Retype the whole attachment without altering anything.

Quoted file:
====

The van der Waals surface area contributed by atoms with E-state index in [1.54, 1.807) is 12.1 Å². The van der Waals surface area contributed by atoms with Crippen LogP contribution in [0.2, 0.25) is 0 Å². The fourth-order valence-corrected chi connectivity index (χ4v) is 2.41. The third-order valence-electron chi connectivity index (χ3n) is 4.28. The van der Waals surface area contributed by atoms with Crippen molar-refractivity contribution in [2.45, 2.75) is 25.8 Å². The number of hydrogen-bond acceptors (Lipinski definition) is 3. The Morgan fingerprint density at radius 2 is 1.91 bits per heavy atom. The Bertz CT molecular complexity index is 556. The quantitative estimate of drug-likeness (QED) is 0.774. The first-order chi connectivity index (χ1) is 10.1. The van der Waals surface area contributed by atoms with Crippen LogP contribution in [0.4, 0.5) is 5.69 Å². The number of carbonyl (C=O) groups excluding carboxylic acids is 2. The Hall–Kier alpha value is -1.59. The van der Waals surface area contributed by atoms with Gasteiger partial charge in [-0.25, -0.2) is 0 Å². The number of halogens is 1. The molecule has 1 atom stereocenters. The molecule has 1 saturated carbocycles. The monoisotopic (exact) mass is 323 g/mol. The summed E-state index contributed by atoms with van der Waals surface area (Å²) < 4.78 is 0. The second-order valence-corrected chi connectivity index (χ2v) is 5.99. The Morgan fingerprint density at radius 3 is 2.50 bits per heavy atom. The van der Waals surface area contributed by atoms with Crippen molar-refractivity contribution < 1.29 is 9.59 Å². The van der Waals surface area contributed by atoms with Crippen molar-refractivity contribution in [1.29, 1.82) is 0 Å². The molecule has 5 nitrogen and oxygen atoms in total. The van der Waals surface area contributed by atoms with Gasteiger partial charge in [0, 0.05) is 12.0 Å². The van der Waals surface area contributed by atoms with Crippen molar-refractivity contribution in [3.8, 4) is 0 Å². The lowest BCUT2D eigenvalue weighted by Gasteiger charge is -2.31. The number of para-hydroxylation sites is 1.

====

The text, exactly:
The van der Waals surface area contributed by atoms with E-state index in [1.54, 1.807) is 12.1 Å². The van der Waals surface area contributed by atoms with Crippen LogP contribution in [0.2, 0.25) is 0 Å². The fourth-order valence-corrected chi connectivity index (χ4v) is 2.41. The third-order valence-electron chi connectivity index (χ3n) is 4.28. The van der Waals surface area contributed by atoms with Crippen molar-refractivity contribution in [2.45, 2.75) is 25.8 Å². The number of hydrogen-bond acceptors (Lipinski definition) is 3. The Morgan fingerprint density at radius 2 is 1.91 bits per heavy atom. The Bertz CT molecular complexity index is 556. The quantitative estimate of drug-likeness (QED) is 0.774. The first-order chi connectivity index (χ1) is 10.1. The van der Waals surface area contributed by atoms with Crippen LogP contribution in [0.4, 0.5) is 5.69 Å². The number of carbonyl (C=O) groups excluding carboxylic acids is 2. The Hall–Kier alpha value is -1.59. The van der Waals surface area contributed by atoms with Gasteiger partial charge in [-0.25, -0.2) is 0 Å². The number of halogens is 1. The molecule has 1 atom stereocenters. The molecule has 1 saturated carbocycles. The monoisotopic (exact) mass is 323 g/mol. The summed E-state index contributed by atoms with van der Waals surface area (Å²) < 4.78 is 0. The second-order valence-corrected chi connectivity index (χ2v) is 5.99. The Morgan fingerprint density at radius 3 is 2.50 bits per heavy atom. The van der Waals surface area contributed by atoms with Crippen molar-refractivity contribution < 1.29 is 9.59 Å². The van der Waals surface area contributed by atoms with Crippen molar-refractivity contribution in [1.29, 1.82) is 0 Å². The molecule has 5 nitrogen and oxygen atoms in total. The van der Waals surface area contributed by atoms with Gasteiger partial charge in [0, 0.05) is 12.0 Å². The van der Waals surface area contributed by atoms with Crippen molar-refractivity contribution in [3.8, 4) is 0 Å². The lowest BCUT2D eigenvalue weighted by Gasteiger charge is -2.31. The number of para-hydroxylation sites is 1.